How protecting water and land on Covey Hill helps Quebec’s Salamanders


Deep in the knolls of Quebec’s Covey Hill are underground water sources flowing through the surface of the land. These streams and rivers provide habitat for many animals, including all 10 of the salamander species that live in the province.

Covey Hill peat bog

Just like humans, not all salamanders are the same. Some live directly in the water their entire life, such as the common mudpuppy, while others, such as the red-backed salamander, live almost entirely on land.

Spring salamander

In the middle of this range are stream salamanders. These salamanders have no lungs, breathing instead through their skin and the roof of their mouth. They live close to water and must keep their skin moist at all times to support their breathing.

Protecting habitat is important to ensuring these salamanders have a place to sleep, eat and raise their families. Unfortunately, three of Canada’s four species of stream salamanders are considered to be at risk due to their habitat changing and disappearing. These species are very sensitive to changes in their habitat, including stream flow, water quality and quantity. Pollution also affects these populations, as unhealthy ecosystems can alter the survival of salamander larvae.

Mountain dusky salamander, Covey Hill

The Allegheny mountain dusky salamander is a species unique to Quebec, and one that lives at Covey Hill. The only other place in Canada where they can be found is the Niagara Escarpment in Ontario. Protecting the springs and streams where this species lives is important to ensuring this species has a place to find food, reproduce and move around.

NCC has conserved 274 acres in Covey Hill including a peat bog found at the top of Covey Hill, a wetland with a high volume of moss and decomposing plants, to protect habitat that is essential to many species of salamanders like the Allegheny mountain dusky salamander. The peat bog has built up over thousands of years and stores rainwater in layers of moss. This stored water feeds an underground network of springs where salamanders live in the foothills of Covey Hill. This peat bog also provides unique habitat to the four-toed salamander that lays its eggs in the sphagnum moss.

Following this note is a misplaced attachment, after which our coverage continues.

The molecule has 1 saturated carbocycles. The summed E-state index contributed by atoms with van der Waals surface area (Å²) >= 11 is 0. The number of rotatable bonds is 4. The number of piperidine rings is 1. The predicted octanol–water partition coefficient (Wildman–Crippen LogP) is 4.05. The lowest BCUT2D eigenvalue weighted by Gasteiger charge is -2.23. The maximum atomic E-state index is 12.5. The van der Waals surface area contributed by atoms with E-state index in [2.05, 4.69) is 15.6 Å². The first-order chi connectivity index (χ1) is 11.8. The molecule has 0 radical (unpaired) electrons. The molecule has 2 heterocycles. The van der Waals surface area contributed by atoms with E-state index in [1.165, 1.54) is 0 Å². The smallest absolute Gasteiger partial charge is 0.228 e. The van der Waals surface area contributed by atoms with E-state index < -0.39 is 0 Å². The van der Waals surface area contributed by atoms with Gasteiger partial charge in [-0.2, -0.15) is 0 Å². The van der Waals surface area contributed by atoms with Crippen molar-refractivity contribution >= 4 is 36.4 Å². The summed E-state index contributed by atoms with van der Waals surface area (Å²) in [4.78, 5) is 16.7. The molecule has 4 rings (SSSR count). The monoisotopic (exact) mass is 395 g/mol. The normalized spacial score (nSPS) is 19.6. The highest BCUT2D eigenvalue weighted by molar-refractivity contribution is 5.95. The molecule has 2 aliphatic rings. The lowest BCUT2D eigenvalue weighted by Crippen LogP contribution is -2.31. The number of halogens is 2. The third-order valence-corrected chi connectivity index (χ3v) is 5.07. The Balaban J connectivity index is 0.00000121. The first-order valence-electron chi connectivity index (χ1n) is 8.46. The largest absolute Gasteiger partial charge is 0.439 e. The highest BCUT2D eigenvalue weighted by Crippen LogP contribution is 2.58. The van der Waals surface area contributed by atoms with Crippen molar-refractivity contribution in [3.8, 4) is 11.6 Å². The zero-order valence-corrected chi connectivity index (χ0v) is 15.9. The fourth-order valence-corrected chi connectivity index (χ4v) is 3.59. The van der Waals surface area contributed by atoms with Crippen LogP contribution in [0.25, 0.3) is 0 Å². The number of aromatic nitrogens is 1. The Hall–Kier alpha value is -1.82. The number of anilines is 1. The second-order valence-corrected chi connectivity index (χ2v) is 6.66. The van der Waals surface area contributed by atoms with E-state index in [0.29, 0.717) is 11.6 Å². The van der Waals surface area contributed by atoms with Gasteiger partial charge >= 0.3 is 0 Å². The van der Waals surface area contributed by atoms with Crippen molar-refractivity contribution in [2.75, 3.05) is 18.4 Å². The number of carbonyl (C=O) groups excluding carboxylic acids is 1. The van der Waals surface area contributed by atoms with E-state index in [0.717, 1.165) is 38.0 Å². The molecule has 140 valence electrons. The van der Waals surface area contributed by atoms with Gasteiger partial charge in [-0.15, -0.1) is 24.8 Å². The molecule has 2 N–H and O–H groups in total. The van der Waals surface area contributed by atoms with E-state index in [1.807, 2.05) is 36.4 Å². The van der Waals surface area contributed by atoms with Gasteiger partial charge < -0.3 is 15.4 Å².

Covey Hill peat bog

Thank you for helping the Nature Conservancy of Canada protect important salamander habitat in Covey Hill.

Ready to start your next Bring Back the Wild campaign but not sure which project to choose? If you want to help protect an animal that…

  • Has the amazing ability to re-grow its limbs if they’re lost or damaged
  • Can defend itself by secreting a powerful poison through its skin
  • Has 21 species native to Canada, with nearly half relying on Covey Hill to survive

…then look no further! Start your Bring Back the Wild campaign and join Earth Rangers and the Nature Conservancy of Canada to help protect these amazing amphibians today!


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